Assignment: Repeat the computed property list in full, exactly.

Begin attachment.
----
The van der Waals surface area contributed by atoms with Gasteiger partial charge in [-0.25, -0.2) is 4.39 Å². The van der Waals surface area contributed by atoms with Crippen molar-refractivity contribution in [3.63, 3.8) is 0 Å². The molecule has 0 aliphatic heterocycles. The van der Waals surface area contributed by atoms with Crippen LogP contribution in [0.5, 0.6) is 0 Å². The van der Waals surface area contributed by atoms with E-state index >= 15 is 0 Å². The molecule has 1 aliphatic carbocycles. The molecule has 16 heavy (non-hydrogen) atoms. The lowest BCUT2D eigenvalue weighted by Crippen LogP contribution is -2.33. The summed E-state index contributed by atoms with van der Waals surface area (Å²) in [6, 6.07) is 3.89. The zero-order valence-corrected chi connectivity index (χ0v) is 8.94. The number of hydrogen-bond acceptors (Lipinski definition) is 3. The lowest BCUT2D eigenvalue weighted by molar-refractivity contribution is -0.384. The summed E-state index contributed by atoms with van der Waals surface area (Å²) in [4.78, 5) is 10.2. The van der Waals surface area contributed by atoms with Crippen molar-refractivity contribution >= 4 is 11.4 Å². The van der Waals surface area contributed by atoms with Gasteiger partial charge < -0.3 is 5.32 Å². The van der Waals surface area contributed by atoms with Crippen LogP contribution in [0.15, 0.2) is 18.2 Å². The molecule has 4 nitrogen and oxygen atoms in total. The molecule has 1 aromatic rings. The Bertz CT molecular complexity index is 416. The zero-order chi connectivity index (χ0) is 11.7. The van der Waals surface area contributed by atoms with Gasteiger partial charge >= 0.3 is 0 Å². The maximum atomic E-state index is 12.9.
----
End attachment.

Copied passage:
The van der Waals surface area contributed by atoms with Gasteiger partial charge in [-0.25, -0.2) is 4.39 Å². The van der Waals surface area contributed by atoms with Crippen molar-refractivity contribution in [3.63, 3.8) is 0 Å². The molecule has 0 aliphatic heterocycles. The van der Waals surface area contributed by atoms with Crippen LogP contribution in [0.5, 0.6) is 0 Å². The van der Waals surface area contributed by atoms with E-state index >= 15 is 0 Å². The molecule has 1 aliphatic carbocycles. The molecule has 16 heavy (non-hydrogen) atoms. The lowest BCUT2D eigenvalue weighted by Crippen LogP contribution is -2.33. The summed E-state index contributed by atoms with van der Waals surface area (Å²) in [6, 6.07) is 3.89. The zero-order valence-corrected chi connectivity index (χ0v) is 8.94. The number of hydrogen-bond acceptors (Lipinski definition) is 3. The lowest BCUT2D eigenvalue weighted by molar-refractivity contribution is -0.384. The summed E-state index contributed by atoms with van der Waals surface area (Å²) in [4.78, 5) is 10.2. The van der Waals surface area contributed by atoms with Crippen molar-refractivity contribution >= 4 is 11.4 Å². The van der Waals surface area contributed by atoms with Gasteiger partial charge < -0.3 is 5.32 Å². The van der Waals surface area contributed by atoms with Crippen LogP contribution in [0.15, 0.2) is 18.2 Å². The molecule has 4 nitrogen and oxygen atoms in total. The molecule has 1 aromatic rings. The Bertz CT molecular complexity index is 416. The zero-order chi connectivity index (χ0) is 11.7. The van der Waals surface area contributed by atoms with Gasteiger partial charge >= 0.3 is 0 Å². The maximum atomic E-state index is 12.9.